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BONNIE'S GARDEN--Grow a Little Sunshine

Growing citrus trees indoors is fun and easy, if you have the right conditions.  I have a Meyer lemon, a key lime, and two kumquats on my back deck right now.  They spend the winter indoors in my spare room with my computer.  When I’m at my computer I can reach around and grab a kumquat or two.  By the end of the evening, the little seeds are lined up along the top of my keyboard.
To get started:

1--- Pick a window that gets six or more hours of direct sunlight.  An unobstructed south window is best—unobstructed means no sheer curtains, blinds, or overhang, and no trees outside.  I grow mine in a southeast window—direct sun from sunrise until about two-thirty in the winter. It does okay.  Because winter sun is weak, during long cloudy stretches, I supplement with a grow light left on 18 hours a day.   A southwest window getting direct sun from mid-morning until almost sunset would work, as well.

2—Once you’re sure you’re sure you’ve got the light. choose your tree.  I look for a sturdy stem with several branches and fresh new leaves.  I don’t care whether or not it already has flower buds on it.  The shock of moving it home may occasionally make these fall off anyway.

3—Humidity is good.  If, like me, you have a lot of houseplants then that alone will raise your indoor humidity some.  If not, then a light misting will help.  Remember, the purpose of misting is to ‘fog’ not ‘rain.’  If you mist so heavily that it drips all over the floor, that’s raining.  I mist lightly—up in the air over top of the plant so that tiny droplets just settle on the foliage.

4—Fertilize three times over the season—once in late winter, once at the beginning of summer, once in early fall.  One way to remember this would be Valentine’s Day, Memorial Day, and Labor Day.  Citrus fertilizers usually contain a heavier dose of nitrogen, because citrus seem to need a heavier dose.  They also need magnesium, so a good citrus formula should contain this, as well.  I use Citrus-tone (yes, we carry it here).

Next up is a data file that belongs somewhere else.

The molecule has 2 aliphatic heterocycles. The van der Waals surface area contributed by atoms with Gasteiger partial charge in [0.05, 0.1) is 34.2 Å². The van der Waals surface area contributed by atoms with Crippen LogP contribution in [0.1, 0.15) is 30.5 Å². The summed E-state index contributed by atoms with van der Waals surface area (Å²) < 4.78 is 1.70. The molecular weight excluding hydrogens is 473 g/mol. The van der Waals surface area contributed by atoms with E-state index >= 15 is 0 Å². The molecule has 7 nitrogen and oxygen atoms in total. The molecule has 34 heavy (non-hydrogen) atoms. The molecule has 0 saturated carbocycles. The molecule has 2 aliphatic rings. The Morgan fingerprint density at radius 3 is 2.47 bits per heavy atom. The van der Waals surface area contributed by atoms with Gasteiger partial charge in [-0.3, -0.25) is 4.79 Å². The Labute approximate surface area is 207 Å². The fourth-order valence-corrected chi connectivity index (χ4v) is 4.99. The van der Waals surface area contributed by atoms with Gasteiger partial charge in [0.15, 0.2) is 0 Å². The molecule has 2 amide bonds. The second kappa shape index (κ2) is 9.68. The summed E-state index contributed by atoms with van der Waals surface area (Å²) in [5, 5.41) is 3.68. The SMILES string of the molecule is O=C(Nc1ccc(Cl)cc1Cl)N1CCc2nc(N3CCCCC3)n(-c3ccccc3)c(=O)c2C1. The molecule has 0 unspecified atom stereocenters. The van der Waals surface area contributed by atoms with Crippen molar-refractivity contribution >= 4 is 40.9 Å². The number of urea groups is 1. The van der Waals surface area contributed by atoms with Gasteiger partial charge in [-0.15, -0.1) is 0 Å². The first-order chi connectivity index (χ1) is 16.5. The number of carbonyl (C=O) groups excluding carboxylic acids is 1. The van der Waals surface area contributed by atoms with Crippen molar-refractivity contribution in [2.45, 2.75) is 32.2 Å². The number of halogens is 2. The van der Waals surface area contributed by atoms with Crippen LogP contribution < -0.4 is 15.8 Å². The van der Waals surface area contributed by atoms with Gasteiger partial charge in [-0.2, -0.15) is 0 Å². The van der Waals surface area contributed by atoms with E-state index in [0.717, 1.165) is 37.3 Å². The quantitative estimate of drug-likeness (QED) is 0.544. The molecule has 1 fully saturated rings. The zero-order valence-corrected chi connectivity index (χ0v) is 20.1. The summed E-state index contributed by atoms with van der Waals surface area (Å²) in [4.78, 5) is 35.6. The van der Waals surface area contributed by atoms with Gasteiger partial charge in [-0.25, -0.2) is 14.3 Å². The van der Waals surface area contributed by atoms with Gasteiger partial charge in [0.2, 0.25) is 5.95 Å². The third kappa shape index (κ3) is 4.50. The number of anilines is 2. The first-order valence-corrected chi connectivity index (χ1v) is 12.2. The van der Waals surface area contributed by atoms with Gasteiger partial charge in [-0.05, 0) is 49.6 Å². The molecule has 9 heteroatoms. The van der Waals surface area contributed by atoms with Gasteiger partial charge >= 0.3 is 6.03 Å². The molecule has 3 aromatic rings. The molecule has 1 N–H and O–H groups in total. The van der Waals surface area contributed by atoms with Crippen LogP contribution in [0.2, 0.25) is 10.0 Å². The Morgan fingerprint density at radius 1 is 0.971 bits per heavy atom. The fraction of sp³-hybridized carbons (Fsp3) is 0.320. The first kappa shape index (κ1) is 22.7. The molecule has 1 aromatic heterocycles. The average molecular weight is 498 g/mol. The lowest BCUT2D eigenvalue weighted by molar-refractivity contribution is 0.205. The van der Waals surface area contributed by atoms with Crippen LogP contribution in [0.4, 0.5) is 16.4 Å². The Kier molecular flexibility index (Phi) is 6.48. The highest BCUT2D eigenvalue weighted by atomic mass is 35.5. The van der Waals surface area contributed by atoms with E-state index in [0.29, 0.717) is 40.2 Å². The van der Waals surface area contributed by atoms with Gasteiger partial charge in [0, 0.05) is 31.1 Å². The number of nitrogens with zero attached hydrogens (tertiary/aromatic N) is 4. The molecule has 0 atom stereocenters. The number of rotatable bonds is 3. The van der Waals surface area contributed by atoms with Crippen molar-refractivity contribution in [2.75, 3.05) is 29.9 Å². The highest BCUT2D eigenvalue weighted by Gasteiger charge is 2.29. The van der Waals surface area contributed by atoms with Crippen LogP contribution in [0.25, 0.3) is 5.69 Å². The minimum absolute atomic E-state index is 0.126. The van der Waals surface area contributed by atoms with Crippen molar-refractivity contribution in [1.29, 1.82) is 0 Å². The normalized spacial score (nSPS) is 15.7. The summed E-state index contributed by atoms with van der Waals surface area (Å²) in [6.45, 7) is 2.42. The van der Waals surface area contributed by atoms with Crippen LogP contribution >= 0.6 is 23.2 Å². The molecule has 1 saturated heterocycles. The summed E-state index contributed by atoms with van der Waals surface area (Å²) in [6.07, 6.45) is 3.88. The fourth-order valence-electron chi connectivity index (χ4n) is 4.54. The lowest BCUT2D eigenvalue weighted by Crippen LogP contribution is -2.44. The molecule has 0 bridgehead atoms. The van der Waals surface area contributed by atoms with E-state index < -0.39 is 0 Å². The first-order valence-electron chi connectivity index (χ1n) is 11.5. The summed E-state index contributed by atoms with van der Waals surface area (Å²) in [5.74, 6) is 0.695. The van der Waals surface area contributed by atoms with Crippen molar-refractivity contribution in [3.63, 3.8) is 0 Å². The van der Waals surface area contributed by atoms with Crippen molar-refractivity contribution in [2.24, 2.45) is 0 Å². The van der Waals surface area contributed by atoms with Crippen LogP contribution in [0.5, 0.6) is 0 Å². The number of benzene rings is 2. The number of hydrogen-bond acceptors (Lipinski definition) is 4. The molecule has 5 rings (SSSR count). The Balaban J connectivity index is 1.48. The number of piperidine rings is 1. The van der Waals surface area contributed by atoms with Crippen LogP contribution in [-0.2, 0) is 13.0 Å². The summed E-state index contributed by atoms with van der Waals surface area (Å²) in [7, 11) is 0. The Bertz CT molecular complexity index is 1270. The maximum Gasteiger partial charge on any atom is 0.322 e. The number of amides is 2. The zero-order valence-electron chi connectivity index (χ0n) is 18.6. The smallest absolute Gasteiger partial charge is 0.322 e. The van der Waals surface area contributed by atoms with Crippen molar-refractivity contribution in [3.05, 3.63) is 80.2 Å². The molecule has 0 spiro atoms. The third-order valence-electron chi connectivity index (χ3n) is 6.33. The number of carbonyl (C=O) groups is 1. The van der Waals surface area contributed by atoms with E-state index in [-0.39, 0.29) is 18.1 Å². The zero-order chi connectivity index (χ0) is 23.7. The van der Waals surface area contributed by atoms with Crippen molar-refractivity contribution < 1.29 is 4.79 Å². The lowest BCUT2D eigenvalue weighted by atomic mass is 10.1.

Citrus may bloom in the winter.  If yours does, then you will want to step in and pollinate the flowers yourself.  I use a small watercolor-style paintbrush for this.  I simply dab it gently in the middle of the flower and wiggle it around, then move to the next flower.

A couple of other things to keep in mind:  I strongly recommend moving citrus trees outside for the summer.  Wait until the first week of May.  When you move your tree outside, place it under a tree in dappled sun before moving it to full sun. Bring it in when night temperatures are falling just below 40 in the fall.  In the fall, you can help avoid shock by moving it back into dappled sun for a couple of weeks before moving it back inside.

Inside for the winter, water trees when the soil is dry a finger-length down, but do not let the plant go so dry that it begins to droop.  This will make the leaves curl.  While it is outside for the summer, water whenever the very top of the soil is dry to the touch.  Hot summer sun and breezes can make them dry out faster.

Remember that patience is a virtue when growing citrus.  It can take that little baby lime six to eight months to grow up and ripen…
Posted: 7/4/2016 by Bonnie Pega | with 2 comment(s)
Filed under: bonnies, citrus, garden
Citrus really need to be outside during the summer, if at all possible. If you absolutely MUST keep them in for some reason, then our air-conditioned temps are not a problem. Just don't put them near ac/heat vents. They do NOT like hot or cold air blowing directly on them. If they are inside, you will need to pollinate the flowers yourself.
7/18/2016 12:05:14 PM

What is the coolest indoor temp they can manage in air conditioning?
7/12/2016 8:28:38 AM

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